CHANGE – As reported Thursday morning, after a year positioning himself as the change candidate, Obama owns the issue: Likely voters by 60-34 percent say he'd do more than McCain to bring needed change to Washington. That's roughly where they've been since March, with the exception of a 51-39 percent result just after the Republican convention, a gain for McCain that didn't hold.
That result is another that conjures up the 1992 election. Clinton held a 25-point lead over George H. W. Bush on who'd do the best job "bringing needed changes," almost identical to Obama's 26-point lead today.
On leadership overall, though, it's a far closer call: Likely voters divide, 49-46 percent, Obama-McCain, on who's the stronger leader. That's better for McCain than Obama's 56-39 percent lead on this question Oct. 11; but worse than McCain's best, a 53-40 percent lead back in March. McCain surely sought better given his campaign's focus on experience and judgment.
Beyond Republicans and conservatives, McCain does best on leadership with evangelical white Protestants (72 percent pick him as the stronger leader than Obama) and rural voters (59 percent). But it's closer in some other groups, such as whites (53 percent) and men (51 percent).
Views on change are more lopsided; just Republicans, conservatives and evangelical white Protestants pick McCain over Obama as best to bring needed change. Rural voters divide by 47-41 percent, Obama-McCain. Obama's preferred on change by 54 percent of whites, and, in the political center, by 58 percent of independents.
GROUPS – The tracking poll allows a look at some smaller groups in the likely voter population. Hispanics are one – 13 percent of all adults (including non-citizens), they account for 6 percent of likely voters, about their share of the turnout in 2004.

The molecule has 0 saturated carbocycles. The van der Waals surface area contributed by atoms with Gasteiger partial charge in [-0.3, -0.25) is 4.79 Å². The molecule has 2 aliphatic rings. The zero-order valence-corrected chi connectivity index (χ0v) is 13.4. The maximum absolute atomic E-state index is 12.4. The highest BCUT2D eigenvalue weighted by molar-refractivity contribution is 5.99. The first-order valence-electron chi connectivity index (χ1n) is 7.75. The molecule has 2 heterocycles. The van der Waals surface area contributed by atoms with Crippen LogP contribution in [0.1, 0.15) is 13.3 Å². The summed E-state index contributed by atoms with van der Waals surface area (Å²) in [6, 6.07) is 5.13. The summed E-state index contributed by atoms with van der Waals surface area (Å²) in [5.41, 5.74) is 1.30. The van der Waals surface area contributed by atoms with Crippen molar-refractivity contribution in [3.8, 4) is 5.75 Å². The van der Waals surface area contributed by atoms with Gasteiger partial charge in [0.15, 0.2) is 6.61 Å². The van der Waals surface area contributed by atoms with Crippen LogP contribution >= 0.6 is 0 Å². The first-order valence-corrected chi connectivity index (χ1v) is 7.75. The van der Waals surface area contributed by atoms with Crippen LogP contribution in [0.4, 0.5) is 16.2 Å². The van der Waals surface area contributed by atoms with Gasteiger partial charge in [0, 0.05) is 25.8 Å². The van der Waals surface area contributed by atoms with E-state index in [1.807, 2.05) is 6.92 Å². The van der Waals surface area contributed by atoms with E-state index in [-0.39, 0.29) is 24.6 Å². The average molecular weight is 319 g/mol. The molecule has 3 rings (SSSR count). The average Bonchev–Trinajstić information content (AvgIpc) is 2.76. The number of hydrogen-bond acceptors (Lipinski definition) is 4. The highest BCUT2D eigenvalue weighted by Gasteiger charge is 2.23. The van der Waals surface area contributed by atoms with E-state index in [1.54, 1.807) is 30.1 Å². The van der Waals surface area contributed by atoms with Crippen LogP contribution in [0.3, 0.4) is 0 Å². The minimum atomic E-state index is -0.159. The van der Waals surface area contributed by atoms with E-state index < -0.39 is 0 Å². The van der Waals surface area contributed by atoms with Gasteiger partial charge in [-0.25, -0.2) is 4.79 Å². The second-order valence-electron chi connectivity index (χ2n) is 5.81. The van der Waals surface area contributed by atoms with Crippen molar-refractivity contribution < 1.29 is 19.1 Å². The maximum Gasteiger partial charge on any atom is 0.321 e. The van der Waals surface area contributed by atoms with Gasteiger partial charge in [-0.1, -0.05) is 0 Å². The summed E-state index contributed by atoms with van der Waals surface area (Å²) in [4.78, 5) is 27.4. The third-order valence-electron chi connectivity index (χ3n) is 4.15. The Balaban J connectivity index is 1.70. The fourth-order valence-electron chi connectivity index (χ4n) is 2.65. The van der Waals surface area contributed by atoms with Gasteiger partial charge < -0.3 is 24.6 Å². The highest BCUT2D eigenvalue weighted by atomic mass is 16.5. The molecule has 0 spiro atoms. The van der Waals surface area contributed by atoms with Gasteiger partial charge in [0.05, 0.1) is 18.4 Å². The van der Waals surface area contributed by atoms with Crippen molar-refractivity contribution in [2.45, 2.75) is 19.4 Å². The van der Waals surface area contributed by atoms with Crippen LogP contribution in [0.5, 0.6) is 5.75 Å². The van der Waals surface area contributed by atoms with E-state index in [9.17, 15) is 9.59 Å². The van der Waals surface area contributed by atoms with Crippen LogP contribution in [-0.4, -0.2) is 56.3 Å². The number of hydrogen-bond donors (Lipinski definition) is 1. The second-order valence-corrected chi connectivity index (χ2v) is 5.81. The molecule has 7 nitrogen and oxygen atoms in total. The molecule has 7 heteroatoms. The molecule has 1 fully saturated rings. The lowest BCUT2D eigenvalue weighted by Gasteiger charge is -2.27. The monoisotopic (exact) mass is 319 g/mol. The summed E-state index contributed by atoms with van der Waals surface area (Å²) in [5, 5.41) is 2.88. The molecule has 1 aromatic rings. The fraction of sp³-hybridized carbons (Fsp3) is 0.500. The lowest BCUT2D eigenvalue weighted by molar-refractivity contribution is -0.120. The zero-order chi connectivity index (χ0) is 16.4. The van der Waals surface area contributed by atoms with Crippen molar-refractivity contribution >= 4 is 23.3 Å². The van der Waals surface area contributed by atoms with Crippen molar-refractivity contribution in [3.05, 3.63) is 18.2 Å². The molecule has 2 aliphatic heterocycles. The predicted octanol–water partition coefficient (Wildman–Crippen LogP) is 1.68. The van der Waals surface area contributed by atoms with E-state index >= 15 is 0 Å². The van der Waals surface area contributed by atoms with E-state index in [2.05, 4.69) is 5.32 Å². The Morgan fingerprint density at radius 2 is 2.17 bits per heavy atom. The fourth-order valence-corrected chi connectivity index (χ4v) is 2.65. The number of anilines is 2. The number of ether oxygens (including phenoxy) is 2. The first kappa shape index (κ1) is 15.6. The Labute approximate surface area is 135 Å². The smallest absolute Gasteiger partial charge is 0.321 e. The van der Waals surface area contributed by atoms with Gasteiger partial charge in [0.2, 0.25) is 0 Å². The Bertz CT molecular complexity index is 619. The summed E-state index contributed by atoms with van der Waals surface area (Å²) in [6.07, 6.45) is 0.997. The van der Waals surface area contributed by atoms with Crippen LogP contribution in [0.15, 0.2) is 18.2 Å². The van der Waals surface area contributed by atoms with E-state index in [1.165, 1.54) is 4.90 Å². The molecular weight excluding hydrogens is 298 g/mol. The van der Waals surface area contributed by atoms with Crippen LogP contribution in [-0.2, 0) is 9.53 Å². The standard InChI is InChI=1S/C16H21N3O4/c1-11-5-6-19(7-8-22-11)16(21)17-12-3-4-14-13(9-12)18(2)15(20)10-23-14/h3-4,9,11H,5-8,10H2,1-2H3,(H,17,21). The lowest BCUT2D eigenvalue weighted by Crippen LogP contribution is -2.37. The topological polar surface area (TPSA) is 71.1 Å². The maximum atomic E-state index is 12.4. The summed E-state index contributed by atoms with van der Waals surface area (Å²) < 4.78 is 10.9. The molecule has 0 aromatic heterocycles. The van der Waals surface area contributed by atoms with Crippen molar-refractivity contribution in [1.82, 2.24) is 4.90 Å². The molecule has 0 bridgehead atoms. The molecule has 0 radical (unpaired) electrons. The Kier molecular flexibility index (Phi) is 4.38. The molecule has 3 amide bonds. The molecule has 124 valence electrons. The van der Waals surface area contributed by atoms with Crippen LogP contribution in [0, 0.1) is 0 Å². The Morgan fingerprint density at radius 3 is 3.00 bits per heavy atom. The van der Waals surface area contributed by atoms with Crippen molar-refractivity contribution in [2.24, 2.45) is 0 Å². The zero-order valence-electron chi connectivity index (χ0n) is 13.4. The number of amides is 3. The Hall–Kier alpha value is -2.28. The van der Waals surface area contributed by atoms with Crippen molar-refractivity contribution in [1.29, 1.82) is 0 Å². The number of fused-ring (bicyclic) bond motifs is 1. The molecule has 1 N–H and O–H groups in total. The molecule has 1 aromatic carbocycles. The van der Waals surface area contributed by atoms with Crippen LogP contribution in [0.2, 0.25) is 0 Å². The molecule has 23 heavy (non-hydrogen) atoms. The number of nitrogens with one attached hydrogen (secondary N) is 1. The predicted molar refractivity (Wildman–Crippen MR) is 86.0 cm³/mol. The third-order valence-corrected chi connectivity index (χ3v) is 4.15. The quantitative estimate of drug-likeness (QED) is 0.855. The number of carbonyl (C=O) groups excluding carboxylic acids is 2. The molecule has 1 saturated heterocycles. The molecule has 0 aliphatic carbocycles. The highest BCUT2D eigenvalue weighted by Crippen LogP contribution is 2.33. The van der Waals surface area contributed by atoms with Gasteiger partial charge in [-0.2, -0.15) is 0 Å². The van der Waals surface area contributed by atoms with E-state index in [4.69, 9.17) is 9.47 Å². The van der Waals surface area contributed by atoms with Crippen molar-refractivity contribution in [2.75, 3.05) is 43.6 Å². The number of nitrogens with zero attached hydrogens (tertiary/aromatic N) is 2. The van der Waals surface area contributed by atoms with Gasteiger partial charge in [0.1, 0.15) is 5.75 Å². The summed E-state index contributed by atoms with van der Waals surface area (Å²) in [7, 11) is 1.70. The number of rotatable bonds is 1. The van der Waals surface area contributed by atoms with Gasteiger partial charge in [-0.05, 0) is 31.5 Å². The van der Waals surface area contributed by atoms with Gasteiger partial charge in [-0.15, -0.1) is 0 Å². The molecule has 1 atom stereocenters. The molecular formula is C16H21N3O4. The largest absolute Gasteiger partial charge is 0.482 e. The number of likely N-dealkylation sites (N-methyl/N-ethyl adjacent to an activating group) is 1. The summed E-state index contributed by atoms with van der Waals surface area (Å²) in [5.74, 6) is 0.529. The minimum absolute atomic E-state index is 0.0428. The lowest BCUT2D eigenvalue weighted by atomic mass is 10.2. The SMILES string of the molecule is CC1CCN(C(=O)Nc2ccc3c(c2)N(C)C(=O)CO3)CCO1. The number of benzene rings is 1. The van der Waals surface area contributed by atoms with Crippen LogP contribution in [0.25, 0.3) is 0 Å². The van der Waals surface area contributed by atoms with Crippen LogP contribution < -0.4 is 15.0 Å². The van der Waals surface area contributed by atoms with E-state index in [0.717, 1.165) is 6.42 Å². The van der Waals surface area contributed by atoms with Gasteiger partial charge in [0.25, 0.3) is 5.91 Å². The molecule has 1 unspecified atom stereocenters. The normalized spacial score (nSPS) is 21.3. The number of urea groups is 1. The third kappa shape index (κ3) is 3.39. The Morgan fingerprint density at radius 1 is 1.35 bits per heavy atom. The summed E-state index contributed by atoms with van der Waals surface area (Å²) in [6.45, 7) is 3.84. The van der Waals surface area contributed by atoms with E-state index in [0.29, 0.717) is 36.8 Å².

As in past years Hispanics are somewhat less engaged politically: While 83 percent of whites and 82 percent of blacks report being registered to vote, that declines to 67 percent of Hispanics. (Again that includes non-citizens, who are ineligible to register.) Moreover, among registereds, 63 percent of blacks and 59 percent of whites are following the election very closely; among Hispanics that declines to 45 percent.
At the same time, Hispanic likely voters are far more likely to identify themselves as first-time voters – 31 percent do so, compared with 19 percent of blacks and 9 percent of whites.
As far as vote preference, using aggregate tracking data over the past 14 nights, Hispanics favor Obama over McCain by a wide 69-28 percent, very much like their Democratic vs. Republican vote for House seats in 2006 (69-30 percent) and similar to Clinton's 72 percent support from Hispanics in 1996. Al Gore won 62 percent of Hispanics in 2000, John Kerry 58 percent in 2004, though a less-reliable 2004 exit poll figure of 53 percent often is reported.
A smaller group, Jews, accounts for just 2 percent of likely voters nationally; usually a Democratic group, they favor Obama over McCain by 70-29 percent, similar to John Kerry's 74-25 percent in 2004.
Among other groups, Obama's maintaining his large advantage, 63-36 percent, among first-time voters, who account for one in eight likely voters, roughly the same as their share in 2004. He does well in this group largely because they're disproportionately young, and young likely voters are among Obama's strongest supporters, at 64-33 percent. Among voters over 30, it's a 50-46 percent race.